As you navigate big box retailers like Best Buy this holiday shopping season, you're going to notice a uniform marketing drive when it comes to pushing Windows 8 PCs to the masses. In the U.S., you'll find Windows 8 systems configured to show emails, photos, and personal contacts from Allison Brown, a fictional character Microsoft created as part of an effort to humanize Windows 8 and to put the "personal" back into personal computers. In essence, Microsoft is flipping the script and telling retailers how to run their operations.
With every previous Windows release, it's been up to retailers to decide how to market, setup, and ultimately sell systems. But with so much at stake, both for Microsoft and the PC industry as a whole, Microsoft is telling stores how to deliver their sales pitch and how to demo Windows 8 PCs, The Wall Street Journal reports .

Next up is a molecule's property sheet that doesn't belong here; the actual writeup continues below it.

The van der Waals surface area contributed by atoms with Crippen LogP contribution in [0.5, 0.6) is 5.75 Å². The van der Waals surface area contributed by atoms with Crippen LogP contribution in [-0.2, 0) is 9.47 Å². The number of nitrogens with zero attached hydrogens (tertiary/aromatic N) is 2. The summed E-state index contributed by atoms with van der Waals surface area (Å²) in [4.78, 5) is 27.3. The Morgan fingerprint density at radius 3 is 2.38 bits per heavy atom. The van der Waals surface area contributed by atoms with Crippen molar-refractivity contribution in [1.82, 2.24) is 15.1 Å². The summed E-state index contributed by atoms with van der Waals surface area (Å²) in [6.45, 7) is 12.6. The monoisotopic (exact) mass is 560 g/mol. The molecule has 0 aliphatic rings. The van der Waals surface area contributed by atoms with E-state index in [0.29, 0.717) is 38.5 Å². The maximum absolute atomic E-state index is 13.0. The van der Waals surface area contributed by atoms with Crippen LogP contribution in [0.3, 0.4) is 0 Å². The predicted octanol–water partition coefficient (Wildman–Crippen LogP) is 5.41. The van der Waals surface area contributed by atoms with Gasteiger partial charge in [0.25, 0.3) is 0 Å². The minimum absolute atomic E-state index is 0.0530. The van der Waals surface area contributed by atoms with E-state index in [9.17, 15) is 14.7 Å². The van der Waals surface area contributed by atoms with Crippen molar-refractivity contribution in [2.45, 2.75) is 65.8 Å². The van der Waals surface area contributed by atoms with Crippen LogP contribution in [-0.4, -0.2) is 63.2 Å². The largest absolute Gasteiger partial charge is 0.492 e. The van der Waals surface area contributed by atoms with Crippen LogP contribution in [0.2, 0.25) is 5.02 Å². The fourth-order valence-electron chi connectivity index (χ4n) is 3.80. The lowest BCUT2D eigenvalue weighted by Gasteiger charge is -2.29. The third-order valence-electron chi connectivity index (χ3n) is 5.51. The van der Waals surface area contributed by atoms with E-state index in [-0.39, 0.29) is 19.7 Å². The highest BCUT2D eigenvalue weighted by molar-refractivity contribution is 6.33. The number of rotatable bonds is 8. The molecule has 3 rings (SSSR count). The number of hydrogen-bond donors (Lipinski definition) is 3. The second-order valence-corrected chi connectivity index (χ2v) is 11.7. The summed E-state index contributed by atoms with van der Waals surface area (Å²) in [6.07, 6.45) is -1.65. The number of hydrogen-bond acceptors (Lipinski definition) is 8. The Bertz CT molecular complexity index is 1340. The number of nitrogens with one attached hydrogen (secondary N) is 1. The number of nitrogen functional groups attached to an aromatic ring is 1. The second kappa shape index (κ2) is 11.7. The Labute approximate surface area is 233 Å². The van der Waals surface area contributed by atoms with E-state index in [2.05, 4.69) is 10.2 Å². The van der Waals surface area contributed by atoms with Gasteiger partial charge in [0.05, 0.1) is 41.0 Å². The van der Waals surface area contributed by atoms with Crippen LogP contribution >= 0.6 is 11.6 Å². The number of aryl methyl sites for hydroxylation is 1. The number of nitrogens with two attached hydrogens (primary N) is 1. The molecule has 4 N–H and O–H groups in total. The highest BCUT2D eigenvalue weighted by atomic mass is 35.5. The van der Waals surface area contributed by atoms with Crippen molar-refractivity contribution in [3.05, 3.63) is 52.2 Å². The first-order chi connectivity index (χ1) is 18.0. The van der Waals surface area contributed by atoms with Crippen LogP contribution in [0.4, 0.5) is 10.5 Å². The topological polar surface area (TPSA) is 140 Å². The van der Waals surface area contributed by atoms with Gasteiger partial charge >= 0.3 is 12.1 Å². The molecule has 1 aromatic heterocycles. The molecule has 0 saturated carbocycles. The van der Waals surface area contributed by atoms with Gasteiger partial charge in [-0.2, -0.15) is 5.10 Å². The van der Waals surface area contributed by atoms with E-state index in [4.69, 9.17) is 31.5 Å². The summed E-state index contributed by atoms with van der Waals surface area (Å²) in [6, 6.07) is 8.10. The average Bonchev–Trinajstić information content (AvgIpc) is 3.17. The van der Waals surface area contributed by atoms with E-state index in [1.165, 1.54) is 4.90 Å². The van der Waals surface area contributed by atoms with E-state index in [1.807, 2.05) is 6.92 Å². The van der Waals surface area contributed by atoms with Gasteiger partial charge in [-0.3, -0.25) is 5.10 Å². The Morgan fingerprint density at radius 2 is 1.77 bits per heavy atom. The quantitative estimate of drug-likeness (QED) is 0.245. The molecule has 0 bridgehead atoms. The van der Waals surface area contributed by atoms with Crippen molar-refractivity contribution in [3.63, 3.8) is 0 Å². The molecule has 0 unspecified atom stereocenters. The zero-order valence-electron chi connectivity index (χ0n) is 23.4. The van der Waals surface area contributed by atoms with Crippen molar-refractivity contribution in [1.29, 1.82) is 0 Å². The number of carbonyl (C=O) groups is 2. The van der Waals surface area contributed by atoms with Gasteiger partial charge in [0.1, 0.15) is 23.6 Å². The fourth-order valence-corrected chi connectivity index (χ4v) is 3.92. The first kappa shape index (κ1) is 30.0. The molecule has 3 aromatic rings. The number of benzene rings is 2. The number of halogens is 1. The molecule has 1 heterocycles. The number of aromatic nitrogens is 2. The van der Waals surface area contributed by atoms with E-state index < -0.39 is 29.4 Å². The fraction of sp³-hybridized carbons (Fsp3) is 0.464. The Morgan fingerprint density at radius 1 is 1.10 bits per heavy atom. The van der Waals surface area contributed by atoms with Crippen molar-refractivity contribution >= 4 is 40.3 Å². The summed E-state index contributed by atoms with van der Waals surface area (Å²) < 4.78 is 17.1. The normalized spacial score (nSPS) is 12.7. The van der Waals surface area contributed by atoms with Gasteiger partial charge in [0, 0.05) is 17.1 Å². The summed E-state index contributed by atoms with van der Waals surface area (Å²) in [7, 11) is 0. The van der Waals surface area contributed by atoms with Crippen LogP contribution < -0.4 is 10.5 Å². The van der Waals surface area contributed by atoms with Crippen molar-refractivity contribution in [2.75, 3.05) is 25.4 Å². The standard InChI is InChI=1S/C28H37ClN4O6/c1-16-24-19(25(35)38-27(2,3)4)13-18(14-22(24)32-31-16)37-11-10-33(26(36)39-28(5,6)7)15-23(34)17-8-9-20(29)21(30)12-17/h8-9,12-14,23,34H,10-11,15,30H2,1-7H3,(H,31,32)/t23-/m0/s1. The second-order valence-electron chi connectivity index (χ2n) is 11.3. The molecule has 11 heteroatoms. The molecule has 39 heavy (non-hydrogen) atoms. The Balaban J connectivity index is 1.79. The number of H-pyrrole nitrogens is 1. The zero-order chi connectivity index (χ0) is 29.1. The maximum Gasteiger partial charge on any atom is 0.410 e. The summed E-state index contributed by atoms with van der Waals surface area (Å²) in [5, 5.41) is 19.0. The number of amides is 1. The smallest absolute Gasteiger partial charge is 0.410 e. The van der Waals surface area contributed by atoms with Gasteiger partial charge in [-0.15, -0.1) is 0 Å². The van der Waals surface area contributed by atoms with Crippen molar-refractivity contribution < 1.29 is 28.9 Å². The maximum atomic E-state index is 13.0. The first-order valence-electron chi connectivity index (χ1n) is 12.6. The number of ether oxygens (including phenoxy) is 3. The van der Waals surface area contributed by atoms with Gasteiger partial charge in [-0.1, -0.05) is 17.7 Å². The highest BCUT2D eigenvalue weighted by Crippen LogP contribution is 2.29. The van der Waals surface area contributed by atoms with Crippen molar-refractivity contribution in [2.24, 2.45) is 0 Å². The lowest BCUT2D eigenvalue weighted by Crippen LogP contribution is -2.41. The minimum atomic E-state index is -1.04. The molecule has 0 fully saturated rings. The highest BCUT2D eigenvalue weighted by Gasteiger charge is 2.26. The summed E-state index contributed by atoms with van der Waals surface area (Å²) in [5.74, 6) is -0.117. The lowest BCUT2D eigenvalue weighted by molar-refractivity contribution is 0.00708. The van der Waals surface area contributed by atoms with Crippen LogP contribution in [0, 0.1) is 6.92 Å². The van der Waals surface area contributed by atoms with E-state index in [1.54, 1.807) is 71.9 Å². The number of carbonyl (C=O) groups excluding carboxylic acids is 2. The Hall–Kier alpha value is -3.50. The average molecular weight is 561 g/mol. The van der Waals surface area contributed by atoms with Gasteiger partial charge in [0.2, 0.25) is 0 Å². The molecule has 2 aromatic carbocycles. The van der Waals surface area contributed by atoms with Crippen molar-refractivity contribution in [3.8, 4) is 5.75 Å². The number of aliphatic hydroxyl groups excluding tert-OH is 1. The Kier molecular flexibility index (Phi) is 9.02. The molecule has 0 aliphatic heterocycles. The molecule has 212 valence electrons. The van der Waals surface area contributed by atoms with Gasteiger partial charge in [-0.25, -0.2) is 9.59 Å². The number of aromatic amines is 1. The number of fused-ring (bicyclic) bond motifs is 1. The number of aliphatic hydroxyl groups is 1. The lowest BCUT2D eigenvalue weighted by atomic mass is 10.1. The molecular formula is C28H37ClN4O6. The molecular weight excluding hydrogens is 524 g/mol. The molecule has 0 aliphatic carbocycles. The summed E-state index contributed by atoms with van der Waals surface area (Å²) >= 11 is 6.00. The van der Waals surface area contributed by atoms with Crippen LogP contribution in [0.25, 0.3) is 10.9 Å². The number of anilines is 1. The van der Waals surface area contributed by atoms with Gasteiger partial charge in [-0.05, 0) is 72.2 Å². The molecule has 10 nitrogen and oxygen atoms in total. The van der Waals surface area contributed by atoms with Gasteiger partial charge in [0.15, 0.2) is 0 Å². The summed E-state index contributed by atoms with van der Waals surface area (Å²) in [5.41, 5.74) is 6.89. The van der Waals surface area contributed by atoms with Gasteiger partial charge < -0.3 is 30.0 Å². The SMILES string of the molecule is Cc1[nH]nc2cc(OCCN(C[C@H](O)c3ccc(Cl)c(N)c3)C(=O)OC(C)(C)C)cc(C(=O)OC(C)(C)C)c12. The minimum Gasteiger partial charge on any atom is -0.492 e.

Allison Brown is a direct reflection of that. She's a made-up identity that we noticed when glossing over Windows 8 laptops at a local Best Buy, and you're going to see her, too. Part of the challenge for Microsoft is convincing Windows users that change is a good thing.
"There may be more angst for customers because of the lack of familiarity," Jason Bonfig, Best Buy's VP for Computing, told WSJ. "Our staff is there to coach them through it."
At Best Buy, there will be an "experience" tablet plopped at the front of the store. Workers will demo the features on Windows 8 on various devices, nearly a third of which will be equipped with touchscreen displays.